Stainless steel replacement bolt kits.

old-git

Moderator
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From
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Elan & Robin Hood
A word of caution:

Stainless steel can unpredictably sustain galling (cold welding). Stainless steel self-generates an oxide surface film for corrosion protection. During fastener tightening, as pressure builds between the contacting and sliding, thread surfaces, protective oxides are broken, possibly wiped off, and interface metal high points shear or lock together. This cumulative clogging-shearing-locking action causes increasing adhesion. In the extreme, galling leads to seizing - the actual freezing together of the threads. If tightening is continued, the fastener can be twisted off or its threads ripped out.

I wouldn't recommmend their use where torque settings are critical.
 

T9 man

TC ModFather
Moderator
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1,137
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Saab 9-3SS T9
:blink: Thanks for sharing the wisdom OG. I have copied and pasted this in my car notes for future reference material.
 

Loz

Torque King
Points
252
From
Wolverhampton, U.K.
Car
MX-5
A word of caution:

Stainless steel can unpredictably sustaing galling (cold welding). Stainless steel self-generates an oxide surface film for corrosion protection. During fastener tightening, as pressure builds between the contacting and sliding, thread surfaces, protective oxides are broken, possibly wiped off, and interface metal high points shear or lock together. This cumulative clogging-shearing-locking action causes increasing adhesion. In the extreme, galling leads to seizing - the actual freezing together of the threads. If tightening is continued, the fastener can be twisted off or its threads ripped out.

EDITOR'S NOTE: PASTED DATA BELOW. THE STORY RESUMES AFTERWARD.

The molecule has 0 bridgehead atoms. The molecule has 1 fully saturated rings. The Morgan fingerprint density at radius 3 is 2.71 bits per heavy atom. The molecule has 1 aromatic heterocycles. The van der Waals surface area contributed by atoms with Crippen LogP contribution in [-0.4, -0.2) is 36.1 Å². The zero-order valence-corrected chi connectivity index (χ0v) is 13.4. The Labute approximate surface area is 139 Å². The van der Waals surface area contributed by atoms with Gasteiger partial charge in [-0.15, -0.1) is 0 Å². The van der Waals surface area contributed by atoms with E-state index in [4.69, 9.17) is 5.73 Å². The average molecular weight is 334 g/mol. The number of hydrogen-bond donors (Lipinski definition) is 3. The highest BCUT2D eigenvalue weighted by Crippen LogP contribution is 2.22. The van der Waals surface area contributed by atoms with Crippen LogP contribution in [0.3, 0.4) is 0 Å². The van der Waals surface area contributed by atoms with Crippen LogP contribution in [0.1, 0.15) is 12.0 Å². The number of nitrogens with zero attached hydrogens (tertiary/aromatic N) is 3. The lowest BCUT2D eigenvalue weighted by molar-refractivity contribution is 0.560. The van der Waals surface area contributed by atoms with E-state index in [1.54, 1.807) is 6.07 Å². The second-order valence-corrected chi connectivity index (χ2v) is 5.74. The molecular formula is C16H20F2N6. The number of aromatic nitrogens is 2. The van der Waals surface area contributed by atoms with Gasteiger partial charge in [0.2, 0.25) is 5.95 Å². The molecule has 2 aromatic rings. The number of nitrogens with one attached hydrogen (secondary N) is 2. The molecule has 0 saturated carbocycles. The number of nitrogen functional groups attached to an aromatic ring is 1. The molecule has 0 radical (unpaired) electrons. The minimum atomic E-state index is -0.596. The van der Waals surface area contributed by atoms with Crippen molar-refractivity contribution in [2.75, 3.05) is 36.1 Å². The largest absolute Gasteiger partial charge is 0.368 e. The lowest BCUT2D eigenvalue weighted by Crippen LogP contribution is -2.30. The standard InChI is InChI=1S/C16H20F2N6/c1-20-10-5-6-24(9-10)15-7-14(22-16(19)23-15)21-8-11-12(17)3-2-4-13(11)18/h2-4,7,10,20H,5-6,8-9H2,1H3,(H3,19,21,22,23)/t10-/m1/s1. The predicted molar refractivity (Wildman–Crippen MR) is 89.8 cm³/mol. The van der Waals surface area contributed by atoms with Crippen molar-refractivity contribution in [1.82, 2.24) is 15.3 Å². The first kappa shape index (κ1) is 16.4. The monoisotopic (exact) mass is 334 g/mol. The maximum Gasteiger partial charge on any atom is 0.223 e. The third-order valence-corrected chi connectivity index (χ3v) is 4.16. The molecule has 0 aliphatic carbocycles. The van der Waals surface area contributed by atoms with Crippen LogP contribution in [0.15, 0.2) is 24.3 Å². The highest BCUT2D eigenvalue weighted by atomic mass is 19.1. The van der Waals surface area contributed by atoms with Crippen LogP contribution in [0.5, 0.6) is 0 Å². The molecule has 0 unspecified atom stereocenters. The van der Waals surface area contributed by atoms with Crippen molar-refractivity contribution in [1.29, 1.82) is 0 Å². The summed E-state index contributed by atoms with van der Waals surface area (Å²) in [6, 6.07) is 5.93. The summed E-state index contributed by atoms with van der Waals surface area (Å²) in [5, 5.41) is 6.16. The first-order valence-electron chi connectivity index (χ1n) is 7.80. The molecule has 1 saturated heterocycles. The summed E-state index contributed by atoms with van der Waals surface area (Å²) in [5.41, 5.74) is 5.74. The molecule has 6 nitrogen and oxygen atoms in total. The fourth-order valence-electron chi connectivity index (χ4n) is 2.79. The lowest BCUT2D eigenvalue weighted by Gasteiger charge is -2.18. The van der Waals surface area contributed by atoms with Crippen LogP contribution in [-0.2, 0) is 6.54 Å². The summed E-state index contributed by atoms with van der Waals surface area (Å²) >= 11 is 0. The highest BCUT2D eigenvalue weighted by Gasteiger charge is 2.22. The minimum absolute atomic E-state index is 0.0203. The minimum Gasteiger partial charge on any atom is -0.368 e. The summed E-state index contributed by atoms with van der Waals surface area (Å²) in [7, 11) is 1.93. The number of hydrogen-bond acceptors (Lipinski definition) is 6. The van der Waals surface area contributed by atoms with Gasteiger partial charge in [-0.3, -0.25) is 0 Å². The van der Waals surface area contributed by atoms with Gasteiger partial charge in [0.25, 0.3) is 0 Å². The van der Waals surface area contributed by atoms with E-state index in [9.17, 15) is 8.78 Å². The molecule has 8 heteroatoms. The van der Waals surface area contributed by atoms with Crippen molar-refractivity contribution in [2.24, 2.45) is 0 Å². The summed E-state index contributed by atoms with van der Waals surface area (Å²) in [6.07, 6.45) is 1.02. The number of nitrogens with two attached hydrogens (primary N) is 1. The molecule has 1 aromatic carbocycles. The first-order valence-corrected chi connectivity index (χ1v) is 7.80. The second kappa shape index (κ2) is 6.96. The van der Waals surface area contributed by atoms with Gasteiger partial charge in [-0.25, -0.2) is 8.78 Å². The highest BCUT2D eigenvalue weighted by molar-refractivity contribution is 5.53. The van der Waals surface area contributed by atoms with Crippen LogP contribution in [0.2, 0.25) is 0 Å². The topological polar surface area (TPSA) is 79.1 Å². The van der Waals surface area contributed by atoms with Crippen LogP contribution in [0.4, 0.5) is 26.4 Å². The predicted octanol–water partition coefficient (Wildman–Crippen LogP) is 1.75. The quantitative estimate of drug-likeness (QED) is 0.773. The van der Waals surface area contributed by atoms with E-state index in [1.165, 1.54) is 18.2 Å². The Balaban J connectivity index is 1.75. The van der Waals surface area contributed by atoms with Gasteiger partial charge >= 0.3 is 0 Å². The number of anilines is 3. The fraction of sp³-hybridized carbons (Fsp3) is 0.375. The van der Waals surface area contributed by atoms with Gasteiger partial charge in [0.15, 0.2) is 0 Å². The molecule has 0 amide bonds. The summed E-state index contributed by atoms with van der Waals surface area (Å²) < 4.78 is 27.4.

I wouldn't recommmend their use where torque settings are critical.
It's a fair point & thank you for the reminder Og :embarrest:

I would add that the use Stainless fasteners on an aluminium engine block should be avoided as there could be a risk of bimetallic corrosion between the two dissimilar metals as ally is anodic to St/steel it could sacrificially corrode, possibly leading to seizing or breakage.

What you describe above though, sounds to me like a stainless fastener deforming a more ductile material (Eg. low carbon steel) past its elastic range & permanently deforming the threads, further tightening would then lead to shear?

In fairness to the company above their kits seem designed to replace the rusty nuts & bolts used to attach ancillary parts to the cars engine bay & with the use of an anti seize compound & a little care when tightening I don't see there being an issue.

It did seem like an appealing solution at the time, but if you still think it's a bad idea using stainless steel fasteners on a car, I'll take the link down. No biggy. :bigsmile:
 

old-git

Moderator
Points
617
From
Essex
Car
Elan & Robin Hood
Your comments are valid, Loz, and I had forgotten about the corrosion issue.

I think this thread should stay. Stainless bolts, like any fixing, are useful when used correctly, so the above should help potential users to make an informed decision.
 

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